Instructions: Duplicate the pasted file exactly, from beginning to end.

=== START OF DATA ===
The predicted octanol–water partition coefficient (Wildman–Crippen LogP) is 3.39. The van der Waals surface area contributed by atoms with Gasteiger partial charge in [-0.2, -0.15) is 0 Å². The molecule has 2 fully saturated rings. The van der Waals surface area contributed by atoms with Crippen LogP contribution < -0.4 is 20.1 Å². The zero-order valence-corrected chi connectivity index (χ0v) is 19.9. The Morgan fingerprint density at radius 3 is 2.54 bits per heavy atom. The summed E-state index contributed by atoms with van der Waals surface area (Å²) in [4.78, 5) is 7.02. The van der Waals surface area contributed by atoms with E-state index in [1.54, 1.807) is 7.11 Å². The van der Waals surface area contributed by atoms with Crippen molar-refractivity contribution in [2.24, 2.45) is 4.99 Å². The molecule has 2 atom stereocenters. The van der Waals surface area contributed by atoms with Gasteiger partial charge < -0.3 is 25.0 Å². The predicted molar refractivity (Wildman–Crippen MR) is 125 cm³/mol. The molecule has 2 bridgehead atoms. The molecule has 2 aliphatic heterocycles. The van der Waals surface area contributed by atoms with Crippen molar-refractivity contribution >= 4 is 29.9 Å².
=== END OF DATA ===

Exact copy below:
The predicted octanol–water partition coefficient (Wildman–Crippen LogP) is 3.39. The van der Waals surface area contributed by atoms with Gasteiger partial charge in [-0.2, -0.15) is 0 Å². The molecule has 2 fully saturated rings. The van der Waals surface area contributed by atoms with Crippen LogP contribution < -0.4 is 20.1 Å². The zero-order valence-corrected chi connectivity index (χ0v) is 19.9. The Morgan fingerprint density at radius 3 is 2.54 bits per heavy atom. The summed E-state index contributed by atoms with van der Waals surface area (Å²) in [4.78, 5) is 7.02. The van der Waals surface area contributed by atoms with E-state index in [1.54, 1.807) is 7.11 Å². The van der Waals surface area contributed by atoms with Crippen molar-refractivity contribution in [2.24, 2.45) is 4.99 Å². The molecule has 2 atom stereocenters. The van der Waals surface area contributed by atoms with Gasteiger partial charge < -0.3 is 25.0 Å². The predicted molar refractivity (Wildman–Crippen MR) is 125 cm³/mol. The molecule has 2 bridgehead atoms. The molecule has 2 aliphatic heterocycles. The van der Waals surface area contributed by atoms with Crippen molar-refractivity contribution >= 4 is 29.9 Å².